By Rhett Butler   |  Last updated July 22, 2007

The fall of a tree gives new opportunity to the hundreds of hardwood seedlings that have been waiting years in a state of dormancy for just such an occasion of increased sunlight. The saplings are able to persist in such an extended state of dormancy thanks to several adaptations that enable them to cope with the poor light conditions: the 1-5 percent of sunlight that reaches the forest floor is not typical sunlight, but has high proportions of long-wavelength red and infrared light. Many species have colored pigments better adjusted to harvesting energy from the altered light, while others have red undersides thought to improve light exposure by reflecting light back through the leaf so the tissue gets a double dosage of light. Interestingly, the leaves of saplings on the forest floor differ substantially from those of the canopy, even within the same tree. Canopy leaves are rarely equipped with dark undersides and are usually small and waxy to conserve moisture and protect leaf tissues from the strong sun. Conversely, the leaves of saplings are often large, soft, and non-moisture conserving. In addition, saplings have low rates of growth to conserve the few precious sugars they are able to manufacture. Over the course of a decade, a sapling in the full shade of the canopy may show virtually no noticeable growth. For this reason, forest dwellers cut saplings to make semi-permanent trails since they will not need to cut them again for some time. These trails are suitable to the rainforest because they inflict little environmental harm and are undetectable to most non-forest peoples who may wander into the rainforest. New leaves of both floor and canopy height trees are often bright red to discourage predators by warning them of the leaves' bitter taste or toxic qualities.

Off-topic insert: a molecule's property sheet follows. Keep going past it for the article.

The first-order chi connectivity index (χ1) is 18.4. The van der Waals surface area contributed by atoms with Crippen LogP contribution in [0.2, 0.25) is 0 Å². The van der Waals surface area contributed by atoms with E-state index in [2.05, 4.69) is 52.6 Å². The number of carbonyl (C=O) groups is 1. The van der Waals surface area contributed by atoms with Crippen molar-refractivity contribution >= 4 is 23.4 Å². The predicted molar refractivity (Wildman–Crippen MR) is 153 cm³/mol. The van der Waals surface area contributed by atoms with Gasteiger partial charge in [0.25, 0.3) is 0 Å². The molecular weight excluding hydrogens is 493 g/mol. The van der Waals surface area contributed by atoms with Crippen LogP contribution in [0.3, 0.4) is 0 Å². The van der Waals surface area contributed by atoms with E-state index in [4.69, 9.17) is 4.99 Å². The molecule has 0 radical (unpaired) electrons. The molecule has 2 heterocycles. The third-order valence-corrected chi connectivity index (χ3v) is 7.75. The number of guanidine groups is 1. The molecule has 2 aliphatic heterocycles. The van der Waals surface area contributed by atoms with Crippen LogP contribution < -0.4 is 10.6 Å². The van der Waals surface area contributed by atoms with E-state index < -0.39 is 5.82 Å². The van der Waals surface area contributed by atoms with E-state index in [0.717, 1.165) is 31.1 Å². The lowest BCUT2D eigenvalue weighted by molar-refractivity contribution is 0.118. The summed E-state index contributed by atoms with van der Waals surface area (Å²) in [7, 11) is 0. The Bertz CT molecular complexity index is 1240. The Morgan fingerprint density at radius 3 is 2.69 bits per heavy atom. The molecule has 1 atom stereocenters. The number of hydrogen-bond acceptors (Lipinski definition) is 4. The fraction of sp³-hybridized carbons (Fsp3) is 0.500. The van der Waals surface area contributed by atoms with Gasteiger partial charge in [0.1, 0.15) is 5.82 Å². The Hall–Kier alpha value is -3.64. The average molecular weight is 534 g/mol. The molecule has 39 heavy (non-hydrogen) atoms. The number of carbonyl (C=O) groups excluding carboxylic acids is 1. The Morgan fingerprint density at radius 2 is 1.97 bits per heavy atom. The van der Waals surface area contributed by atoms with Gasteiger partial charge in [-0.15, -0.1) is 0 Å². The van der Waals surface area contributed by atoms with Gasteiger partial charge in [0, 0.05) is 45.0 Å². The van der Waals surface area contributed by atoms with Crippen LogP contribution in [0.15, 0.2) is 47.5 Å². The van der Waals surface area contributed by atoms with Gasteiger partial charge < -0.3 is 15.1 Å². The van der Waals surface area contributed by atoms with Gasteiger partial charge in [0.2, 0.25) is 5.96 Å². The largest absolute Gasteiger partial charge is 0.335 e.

As previously mentioned, there are hundreds of tree saplings waiting for the opportunity to take the place of the fallen tree. When the saplings are touched by direct sunlight, they are stimulated to grow rapidly. Each sapling seeks to become the first to reach the canopy, since those that do not slowly perish under the shade of the newly formed canopy.

Seedling growing up from the forest floor in Borneo
Seedling growing up from the forest floor in Borneo. Click image for more information. (Photo by R. Butler)

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